By GARY KNOWLES
Beautiful things happen when you view life as poetry. You reach something intangible, raw and moving. Jon Pineda, a creative writing professor at The University of Mary Washington, does just that in his new novel “Let’s No One Get Hurt” that was released on Mar. 20, 2018.
The novel follows young protagonist Pearl as she wades through life in the deep South. Her family is a rag-tag bunch made up of Dox, Fritter and Pearl’s father. The three men and Pearl live in a shack near a river that belongs to someone else. The novel’s divided structure into small sections of detailed prose can be confusing at the start of the book. The sections often switch time and place, or simply continue the same scene as the previous section at a further point in its progression.
Despite this, Pineda weaves together the past, present and future in ways that walk the line of experimental fiction. Pearl’s journey shows that the past never stays there, and its tendrils creep up on us when we least expect it.
Pearl’s main qualm with the past is the abandonment of her mother. She tries to reconcile how her mother could have just got up one day and walked out on her and her father. Pearl goes back and forth between wanting her mother and refusing to become her.
The dynamic of abandonment that Pineda presents plays out in other ways throughout the book after Pearl introduces the concept. Pineda’s poetic attention to detail makes the reader frequently wonder when someone else could walk out of Pearl’s life.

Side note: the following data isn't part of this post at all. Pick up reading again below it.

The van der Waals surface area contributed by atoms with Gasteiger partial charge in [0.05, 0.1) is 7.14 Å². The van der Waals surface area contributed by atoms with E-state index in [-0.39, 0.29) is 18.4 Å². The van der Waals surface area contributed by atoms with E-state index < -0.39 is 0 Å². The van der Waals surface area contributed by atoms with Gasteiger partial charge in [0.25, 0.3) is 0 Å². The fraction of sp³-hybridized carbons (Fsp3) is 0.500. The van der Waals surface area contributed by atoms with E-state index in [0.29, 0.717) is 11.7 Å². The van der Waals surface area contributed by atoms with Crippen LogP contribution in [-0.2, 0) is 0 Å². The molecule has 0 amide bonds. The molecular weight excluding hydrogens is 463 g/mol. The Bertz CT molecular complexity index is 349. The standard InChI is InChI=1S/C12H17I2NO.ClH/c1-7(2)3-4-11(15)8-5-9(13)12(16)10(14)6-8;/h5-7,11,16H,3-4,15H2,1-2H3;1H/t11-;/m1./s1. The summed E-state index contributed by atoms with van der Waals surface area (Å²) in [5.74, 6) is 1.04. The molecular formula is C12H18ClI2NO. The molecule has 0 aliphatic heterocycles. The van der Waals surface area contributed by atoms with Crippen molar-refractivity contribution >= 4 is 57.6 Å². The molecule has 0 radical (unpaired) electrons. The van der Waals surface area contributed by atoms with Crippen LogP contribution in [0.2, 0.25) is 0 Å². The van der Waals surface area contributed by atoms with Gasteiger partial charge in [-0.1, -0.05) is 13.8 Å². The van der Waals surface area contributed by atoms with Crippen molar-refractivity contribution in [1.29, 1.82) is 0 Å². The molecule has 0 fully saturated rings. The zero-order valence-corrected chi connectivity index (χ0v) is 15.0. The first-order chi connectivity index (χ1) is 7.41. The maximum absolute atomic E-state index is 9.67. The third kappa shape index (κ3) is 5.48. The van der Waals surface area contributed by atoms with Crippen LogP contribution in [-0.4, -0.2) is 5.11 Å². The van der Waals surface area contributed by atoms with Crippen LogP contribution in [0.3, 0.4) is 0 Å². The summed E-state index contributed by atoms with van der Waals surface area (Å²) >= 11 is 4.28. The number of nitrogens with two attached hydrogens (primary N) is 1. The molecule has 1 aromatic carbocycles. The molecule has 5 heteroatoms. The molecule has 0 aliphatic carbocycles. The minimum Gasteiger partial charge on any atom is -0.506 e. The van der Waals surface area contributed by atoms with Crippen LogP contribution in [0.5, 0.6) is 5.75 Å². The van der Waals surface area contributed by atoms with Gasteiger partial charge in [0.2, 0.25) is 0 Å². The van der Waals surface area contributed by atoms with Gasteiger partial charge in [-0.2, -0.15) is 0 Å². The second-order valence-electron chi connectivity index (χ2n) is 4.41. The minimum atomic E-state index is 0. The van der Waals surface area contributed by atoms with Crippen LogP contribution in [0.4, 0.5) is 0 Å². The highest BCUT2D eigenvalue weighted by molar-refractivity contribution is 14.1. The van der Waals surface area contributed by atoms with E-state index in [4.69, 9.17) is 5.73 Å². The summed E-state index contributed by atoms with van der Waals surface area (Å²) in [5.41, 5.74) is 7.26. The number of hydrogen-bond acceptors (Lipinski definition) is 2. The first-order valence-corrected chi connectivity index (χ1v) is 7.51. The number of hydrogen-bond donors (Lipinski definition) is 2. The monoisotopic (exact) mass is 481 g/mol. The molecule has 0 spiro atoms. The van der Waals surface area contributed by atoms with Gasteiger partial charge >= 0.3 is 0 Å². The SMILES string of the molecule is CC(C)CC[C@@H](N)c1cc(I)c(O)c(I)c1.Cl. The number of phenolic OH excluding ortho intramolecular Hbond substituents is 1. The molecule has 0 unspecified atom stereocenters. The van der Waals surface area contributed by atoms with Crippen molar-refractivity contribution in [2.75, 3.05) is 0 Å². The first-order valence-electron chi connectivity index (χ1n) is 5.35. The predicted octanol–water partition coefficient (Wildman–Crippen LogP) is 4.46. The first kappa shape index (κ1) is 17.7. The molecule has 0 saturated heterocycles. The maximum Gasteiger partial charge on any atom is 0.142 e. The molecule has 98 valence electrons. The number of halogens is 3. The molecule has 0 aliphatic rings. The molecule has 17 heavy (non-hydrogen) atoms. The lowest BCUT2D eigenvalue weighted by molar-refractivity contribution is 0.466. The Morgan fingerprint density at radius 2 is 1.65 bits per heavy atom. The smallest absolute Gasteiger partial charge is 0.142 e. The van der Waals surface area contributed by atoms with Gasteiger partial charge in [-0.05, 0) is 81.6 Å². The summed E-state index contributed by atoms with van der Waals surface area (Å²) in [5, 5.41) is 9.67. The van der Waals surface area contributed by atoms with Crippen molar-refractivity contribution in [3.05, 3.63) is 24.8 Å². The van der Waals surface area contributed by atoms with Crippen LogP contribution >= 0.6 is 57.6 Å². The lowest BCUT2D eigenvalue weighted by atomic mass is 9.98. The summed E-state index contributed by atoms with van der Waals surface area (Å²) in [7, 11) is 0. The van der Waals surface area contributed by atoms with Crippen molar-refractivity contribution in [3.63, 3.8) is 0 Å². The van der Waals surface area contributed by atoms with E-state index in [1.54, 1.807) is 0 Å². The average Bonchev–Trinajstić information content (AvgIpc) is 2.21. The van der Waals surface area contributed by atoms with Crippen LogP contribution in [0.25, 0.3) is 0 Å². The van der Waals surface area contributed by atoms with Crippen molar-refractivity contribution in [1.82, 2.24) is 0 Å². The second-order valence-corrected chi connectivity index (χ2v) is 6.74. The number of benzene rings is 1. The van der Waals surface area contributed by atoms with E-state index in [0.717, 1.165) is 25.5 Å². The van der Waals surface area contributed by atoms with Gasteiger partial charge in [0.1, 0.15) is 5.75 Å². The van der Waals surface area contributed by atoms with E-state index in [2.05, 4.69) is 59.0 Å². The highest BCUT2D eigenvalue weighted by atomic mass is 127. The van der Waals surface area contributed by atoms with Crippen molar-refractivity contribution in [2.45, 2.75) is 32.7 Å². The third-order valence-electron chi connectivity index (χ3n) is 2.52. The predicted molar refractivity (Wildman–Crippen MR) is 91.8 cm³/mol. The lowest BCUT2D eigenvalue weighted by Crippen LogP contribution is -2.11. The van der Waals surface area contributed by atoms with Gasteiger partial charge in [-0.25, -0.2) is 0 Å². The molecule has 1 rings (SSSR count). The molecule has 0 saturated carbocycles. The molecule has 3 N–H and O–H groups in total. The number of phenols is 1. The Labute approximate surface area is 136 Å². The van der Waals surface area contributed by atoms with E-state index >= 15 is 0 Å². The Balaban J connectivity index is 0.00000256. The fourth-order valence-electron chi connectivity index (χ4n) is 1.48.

Dox and Fritter’s story seems to parallel Pearl’s and Pearl’s mother’s story. In both cases the parent, Dox and Pearl’s mother, leave. Luckily for Fritter, his father comes back. While Pearl is left wondering what happened to her mother.
The central thread of abandonment continues with Pearl’s dad and his alcoholism. Her dad’s relationship with alcohol divides the two characters in ways that make Pearl sometimes feel left behind even though he never really left like her mother.
The story Pineda weaved together through Pearl creates a brilliant coming-of-age story that goes from one small, innocent girl not being able to put down her beloved dog, Marianne Moore, into someone who is ready to take on whatever is thrown at her.
Along with abandonment, Pineda brings up topics such as racism, understanding, gender, mental illness and self-esteem. These issues follow Pearl as she navigates the confusing life of squatting in a shack with three older men and constantly wanting to fit in with people her own age, which is something she never quite achieves.
One of the most remarkable things about Pearl is that she doesn’t fit into the tomboy role, nor does she come off as a girly-girl. Indeed, Pearl knew what she was talking about when she narrates, “I’m a poem no one will ever translate.”
Despite that statement, Pineda does a pretty good job translating Pearl and her world onto paper. The result is a character who never quite fits into a specific gender role or stereotype, but one who exists in all of them simultaneously.